ENBC argues that nothing in section 365(d)(3) suggests that its effect is to be limited to debtor-lessees and that this Court is obligated to give effect to the Code's clear language. See United States v. Ron Pair Enterprises, Inc., 489 U.S. 235, 241, 109 S. Ct. 1026, 1030, 103 L. Ed. 2d 290 (1989). It points out that Congress knew well how to limit the impact of a particular section only to lessors or lessees and that it failed to do here. See, e.g., 11 U.S.C. § 365(d)(4) and (h). Therefore, ENBC asserts, as a matter law, that if it can prove that BCI breached the non-disturbance covenant[5], the resulting claim would arise from BCI's post-petition failure to "timely perform" a lease obligation in an unexpired lease prior to rejection and, therefore, would fit squarely within the rule that breaches of section 365(d)(3) give rise to administrative claims.

    BCI argues that the context of section 365(d)(3) makes it clear that it applies only to lessees and that to interpret the section otherwise is clearly contrary to the general rule of sections 365(g) and 502(g). Its best proof on this point is the last sentence of the section: "Acceptance of any such [timely] performance [by the trustee of the obligations of the debtor arising from and after the order for relief] does not constitute waiver or relinquishment of the lessor's rights under such lease or under this title." If the section were intended as universal, it is logical to conclude that this non-waiver language would apply equally to lessors and lessees.

    Neither party has found a case directly on point and the few cases submitted are of limited help. For example, both In re World Sales, 183 B.R. 872 (9th Cir. BAP 1995) and In re Tucson Yellow Cab Co., 789 F.2d 701 (9th Cir.1986), involved collective bargaining agreements and therefore shed no light on section 365(d)(3). Likewise, In re El Paso Refinery, L.P., 220 B.R. 37 (Bankr.W.D.Tex.1998) and United States v. Dewey Freight System, *309 Inc., 31 F.3d 620 (8th Cir.1994) are helpful only to establish the general principles outlined above. The Court has likewise found the case law on this limited point to be non-existent.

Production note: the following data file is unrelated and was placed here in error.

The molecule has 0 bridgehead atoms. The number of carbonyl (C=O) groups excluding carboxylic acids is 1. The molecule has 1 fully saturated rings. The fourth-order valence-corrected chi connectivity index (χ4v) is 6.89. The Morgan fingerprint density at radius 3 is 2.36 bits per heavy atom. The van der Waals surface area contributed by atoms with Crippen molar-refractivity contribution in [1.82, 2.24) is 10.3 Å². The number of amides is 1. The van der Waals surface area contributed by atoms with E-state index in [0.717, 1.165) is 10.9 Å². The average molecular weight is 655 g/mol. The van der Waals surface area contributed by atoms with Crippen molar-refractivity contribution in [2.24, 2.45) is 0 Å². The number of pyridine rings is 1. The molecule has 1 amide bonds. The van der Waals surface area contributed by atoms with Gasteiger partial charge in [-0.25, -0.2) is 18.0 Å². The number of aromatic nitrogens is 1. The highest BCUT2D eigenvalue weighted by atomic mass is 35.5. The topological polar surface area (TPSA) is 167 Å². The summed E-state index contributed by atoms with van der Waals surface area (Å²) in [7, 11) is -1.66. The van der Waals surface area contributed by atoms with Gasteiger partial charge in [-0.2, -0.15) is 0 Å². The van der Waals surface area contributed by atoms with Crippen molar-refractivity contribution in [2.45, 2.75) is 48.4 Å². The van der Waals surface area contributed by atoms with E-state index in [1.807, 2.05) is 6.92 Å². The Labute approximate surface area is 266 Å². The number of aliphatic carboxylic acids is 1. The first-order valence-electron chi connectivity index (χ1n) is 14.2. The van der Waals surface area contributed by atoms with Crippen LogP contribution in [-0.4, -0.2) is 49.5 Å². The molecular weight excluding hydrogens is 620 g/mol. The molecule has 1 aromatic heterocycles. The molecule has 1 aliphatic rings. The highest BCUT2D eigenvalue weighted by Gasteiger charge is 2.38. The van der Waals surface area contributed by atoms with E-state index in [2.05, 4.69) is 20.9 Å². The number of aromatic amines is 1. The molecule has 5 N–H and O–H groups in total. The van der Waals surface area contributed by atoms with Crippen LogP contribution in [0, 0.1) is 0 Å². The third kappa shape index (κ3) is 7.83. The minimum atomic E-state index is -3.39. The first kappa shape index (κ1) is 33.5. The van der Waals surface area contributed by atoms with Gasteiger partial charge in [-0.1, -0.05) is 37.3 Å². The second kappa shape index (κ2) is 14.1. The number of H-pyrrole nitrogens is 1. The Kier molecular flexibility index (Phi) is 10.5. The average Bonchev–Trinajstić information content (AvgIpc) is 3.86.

On balance, this Court concludes that the better reading and reconciliation of all of the relevant statutory provisions is that ENBC has only an unsecured claim, assuming it can prove a breach. The general policy behind the Code is to construe administrative claims strictly in order not to overwhelm the legitimate interests of unsecured creditors. Thus, those circumstances where sections 365(g) and 502(g) are inoperative are few and correctly so. Further, the Supreme Court did not outlaw reference to relevant legislative history where a statute may fairly be said to be ambiguous. Here, the final sentence of section 365(d)(3) very strongly suggests that it is limited to protecting the rights of lessors and the legislative history clearly confirms that conclusion. Indeed, the wording is highly suggestive: "Acceptance . . . does not constitute waive . . . of the lessor's rights." Had the intent been more limited, the sentence should have referred to "a" lessor's rights. The use of "the" underscores the conclusion that the entire section is designed to protect lessors' right to payment and other performance, during the period that they would otherwise have been "held hostage."

    IV. Conclusion

    For the forgoing reasons, the Trustee's motion for summary judgment on the priority of ENBC's Support Center Lease claim is granted. Counsel for the Trustee is to submit a form of order.

    So ordered.

    NOTES

    [1] Both BCI and ENBC are debtors in Chapter 11 proceedings pending in this district. BCI has confirmed its plan of reorganization; ENBC's plan is set for confirmation hearing in November of this year.

    [2] With the consummation of the McDonald's sale, BCI was dissolved and all administrative and legal responsibilities over the estate devolved upon the Trustee.

    [3] The facts stated here are taken as true for purposes of this Order. If further proceedings are necessary, an appropriate record will be made on the underlying dispute.

    [4] Under the BCI Plan, allowed administrative expenses are to be paid from proceeds of the sale of pre-petition secured lenders' collateral. The Trustee has reserved $1.4 million from the proceeds for the ENBC claim and has sought expedited determination of his objection in order to allow those funds to be released to the secured creditors.

    [5] There is no doubt that BCI did not obtain a non-disturbance agreement from Prudential. The issue is whether it used its best efforts to do so.